This study aims to determine the relationships between postoperative enophthalmos, preoperative enophthalmos, and fracture sizes in adults with inferior orbital wall fractures.Methods
The records of 31 patients who had operations for pure orbital floor blowout fractures from March 2003 to February 2004 were retrospectively reviewed. Using the Picture Archiving Communication System, we measured fracture sizes according to the orbital computed tomography results. We calculated fracture sizes according to the supposition that the fracture was a 2-dimensional figure. Hertel exophthalmometry was performed on preoperative day 1 and 3 months postoperatively.Results
Mean changes of enophthalmos were 2.80 mm (P < 0.05, paired t test). The mean fracture size was 6.11 cm2 (range, 3.56–11.73 cm2). Fracture size was a more accurate predictor of postoperative enophthalmos than the degree of preoperative enophthalmos (Pearson correlation; with preoperative enophthalmos = 0.513, with fracture size = 0.743, P < 0.05). In linear regression analysis, preoperative exophthalmometry measurements contributed approximately 27.1% to postoperative enophthalmos, whereas fracture size contributed approximately 54.3% (P < 0.05). In multiple regression analysis, the equation was Y = 0.313X + 0.464X′ − 0.684 (X is the size of fracture; X′, preoperative exophthalmometry measurement). The above 2 factors explained 82.3% of the total postoperative enophthalmos variance. Other factors, which contribute approximately 18%, might include time between insult and corrective surgery.Conclusions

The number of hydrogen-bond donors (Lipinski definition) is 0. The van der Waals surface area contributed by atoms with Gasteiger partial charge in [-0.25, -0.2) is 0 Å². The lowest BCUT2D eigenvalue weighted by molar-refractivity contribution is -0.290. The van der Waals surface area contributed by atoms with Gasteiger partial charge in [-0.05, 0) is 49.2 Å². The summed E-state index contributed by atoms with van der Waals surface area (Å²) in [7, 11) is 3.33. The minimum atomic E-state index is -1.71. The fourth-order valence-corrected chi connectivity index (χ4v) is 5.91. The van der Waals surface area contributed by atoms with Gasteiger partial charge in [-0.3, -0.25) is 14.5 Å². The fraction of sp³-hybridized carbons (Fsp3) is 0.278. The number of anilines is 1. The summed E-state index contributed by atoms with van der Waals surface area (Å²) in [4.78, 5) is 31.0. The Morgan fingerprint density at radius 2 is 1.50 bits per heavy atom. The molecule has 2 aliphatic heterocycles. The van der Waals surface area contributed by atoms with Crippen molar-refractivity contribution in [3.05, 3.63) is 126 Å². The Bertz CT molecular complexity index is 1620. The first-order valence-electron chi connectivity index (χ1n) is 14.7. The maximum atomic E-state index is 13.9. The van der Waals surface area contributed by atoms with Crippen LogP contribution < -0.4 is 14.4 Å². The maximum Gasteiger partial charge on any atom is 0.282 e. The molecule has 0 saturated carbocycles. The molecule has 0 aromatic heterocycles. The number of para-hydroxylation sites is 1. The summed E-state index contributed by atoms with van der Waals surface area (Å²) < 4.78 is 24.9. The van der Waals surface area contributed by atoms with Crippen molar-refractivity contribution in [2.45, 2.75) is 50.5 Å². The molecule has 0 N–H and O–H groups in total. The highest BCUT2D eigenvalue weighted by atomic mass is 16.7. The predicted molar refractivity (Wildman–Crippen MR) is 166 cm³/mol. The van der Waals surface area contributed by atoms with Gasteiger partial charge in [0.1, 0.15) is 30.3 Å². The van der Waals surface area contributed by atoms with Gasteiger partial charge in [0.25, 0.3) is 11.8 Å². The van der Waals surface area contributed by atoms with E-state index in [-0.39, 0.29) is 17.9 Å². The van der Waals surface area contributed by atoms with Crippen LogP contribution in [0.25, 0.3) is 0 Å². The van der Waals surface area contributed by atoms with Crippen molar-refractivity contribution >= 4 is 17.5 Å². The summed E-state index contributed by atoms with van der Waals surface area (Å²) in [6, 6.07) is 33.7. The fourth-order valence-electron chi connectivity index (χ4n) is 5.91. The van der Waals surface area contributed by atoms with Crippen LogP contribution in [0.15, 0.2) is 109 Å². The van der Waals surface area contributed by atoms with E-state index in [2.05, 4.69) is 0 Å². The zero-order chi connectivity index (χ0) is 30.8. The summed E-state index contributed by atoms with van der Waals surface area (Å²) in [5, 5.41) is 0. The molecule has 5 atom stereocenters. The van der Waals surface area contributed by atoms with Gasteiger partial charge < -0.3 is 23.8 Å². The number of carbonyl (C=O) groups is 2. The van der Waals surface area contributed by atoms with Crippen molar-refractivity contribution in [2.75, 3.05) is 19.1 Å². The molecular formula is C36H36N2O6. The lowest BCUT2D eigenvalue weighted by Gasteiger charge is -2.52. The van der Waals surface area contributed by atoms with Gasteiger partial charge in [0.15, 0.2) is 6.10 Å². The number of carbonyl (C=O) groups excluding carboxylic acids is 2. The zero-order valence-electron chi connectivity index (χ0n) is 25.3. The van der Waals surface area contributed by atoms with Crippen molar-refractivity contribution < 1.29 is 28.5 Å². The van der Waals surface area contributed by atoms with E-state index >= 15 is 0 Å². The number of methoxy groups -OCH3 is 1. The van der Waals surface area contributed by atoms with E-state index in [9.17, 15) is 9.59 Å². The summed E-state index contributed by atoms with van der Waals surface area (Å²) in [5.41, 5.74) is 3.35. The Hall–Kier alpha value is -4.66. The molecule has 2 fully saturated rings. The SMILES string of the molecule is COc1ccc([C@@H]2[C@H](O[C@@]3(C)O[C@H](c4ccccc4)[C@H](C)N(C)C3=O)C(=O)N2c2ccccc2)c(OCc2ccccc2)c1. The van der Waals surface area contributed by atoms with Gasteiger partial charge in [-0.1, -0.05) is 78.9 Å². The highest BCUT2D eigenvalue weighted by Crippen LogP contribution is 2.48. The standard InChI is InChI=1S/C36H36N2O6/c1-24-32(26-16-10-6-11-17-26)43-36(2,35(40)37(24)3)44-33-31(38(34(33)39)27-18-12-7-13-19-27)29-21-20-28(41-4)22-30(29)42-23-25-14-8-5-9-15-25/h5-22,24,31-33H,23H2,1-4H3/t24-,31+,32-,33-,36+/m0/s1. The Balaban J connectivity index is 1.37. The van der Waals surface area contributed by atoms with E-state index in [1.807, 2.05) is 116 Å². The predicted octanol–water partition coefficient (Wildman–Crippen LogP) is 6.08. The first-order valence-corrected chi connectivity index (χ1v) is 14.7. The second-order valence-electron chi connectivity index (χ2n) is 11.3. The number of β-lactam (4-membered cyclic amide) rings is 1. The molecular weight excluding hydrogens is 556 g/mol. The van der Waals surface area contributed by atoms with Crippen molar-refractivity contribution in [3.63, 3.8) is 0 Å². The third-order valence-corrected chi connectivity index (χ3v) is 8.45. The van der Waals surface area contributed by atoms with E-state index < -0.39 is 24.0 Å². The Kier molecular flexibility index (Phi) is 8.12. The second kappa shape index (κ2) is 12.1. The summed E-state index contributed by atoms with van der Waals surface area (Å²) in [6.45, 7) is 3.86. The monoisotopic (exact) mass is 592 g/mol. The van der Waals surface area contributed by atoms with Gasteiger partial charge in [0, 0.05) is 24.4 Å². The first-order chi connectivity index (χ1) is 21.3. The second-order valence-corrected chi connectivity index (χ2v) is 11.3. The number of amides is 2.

In our study, fracture size was a better predictive factor for postoperative enophthalmos than preoperative exophthalmometric measurement. With our method, postoperative enophthalmos can be predicted more conveniently in a clinical setting, and decisions regarding the timing of early surgical reduction were made easier.